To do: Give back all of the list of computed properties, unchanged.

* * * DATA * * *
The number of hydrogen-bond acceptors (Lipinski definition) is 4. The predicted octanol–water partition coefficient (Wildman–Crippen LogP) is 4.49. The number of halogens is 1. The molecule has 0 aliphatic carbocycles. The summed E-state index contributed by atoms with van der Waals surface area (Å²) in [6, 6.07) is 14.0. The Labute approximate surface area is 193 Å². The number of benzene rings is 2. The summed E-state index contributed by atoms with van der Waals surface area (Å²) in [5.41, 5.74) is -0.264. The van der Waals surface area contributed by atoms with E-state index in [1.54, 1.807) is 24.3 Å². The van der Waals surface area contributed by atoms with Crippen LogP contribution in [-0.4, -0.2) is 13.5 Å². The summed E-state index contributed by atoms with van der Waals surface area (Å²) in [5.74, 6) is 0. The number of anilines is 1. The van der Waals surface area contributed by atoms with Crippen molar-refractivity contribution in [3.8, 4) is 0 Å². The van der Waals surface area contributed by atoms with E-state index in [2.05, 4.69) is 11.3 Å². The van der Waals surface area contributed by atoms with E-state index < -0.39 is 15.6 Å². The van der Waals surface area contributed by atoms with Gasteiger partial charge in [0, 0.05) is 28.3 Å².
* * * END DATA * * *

The number of hydrogen-bond acceptors (Lipinski definition) is 4. The predicted octanol–water partition coefficient (Wildman–Crippen LogP) is 4.49. The number of halogens is 1. The molecule has 0 aliphatic carbocycles. The summed E-state index contributed by atoms with van der Waals surface area (Å²) in [6, 6.07) is 14.0. The Labute approximate surface area is 193 Å². The number of benzene rings is 2. The summed E-state index contributed by atoms with van der Waals surface area (Å²) in [5.41, 5.74) is -0.264. The van der Waals surface area contributed by atoms with E-state index in [1.54, 1.807) is 24.3 Å². The van der Waals surface area contributed by atoms with Crippen LogP contribution in [-0.4, -0.2) is 13.5 Å². The summed E-state index contributed by atoms with van der Waals surface area (Å²) in [5.74, 6) is 0. The number of anilines is 1. The van der Waals surface area contributed by atoms with Crippen molar-refractivity contribution in [3.8, 4) is 0 Å². The van der Waals surface area contributed by atoms with E-state index in [2.05, 4.69) is 11.3 Å². The van der Waals surface area contributed by atoms with E-state index < -0.39 is 15.6 Å². The van der Waals surface area contributed by atoms with Gasteiger partial charge in [0, 0.05) is 28.3 Å².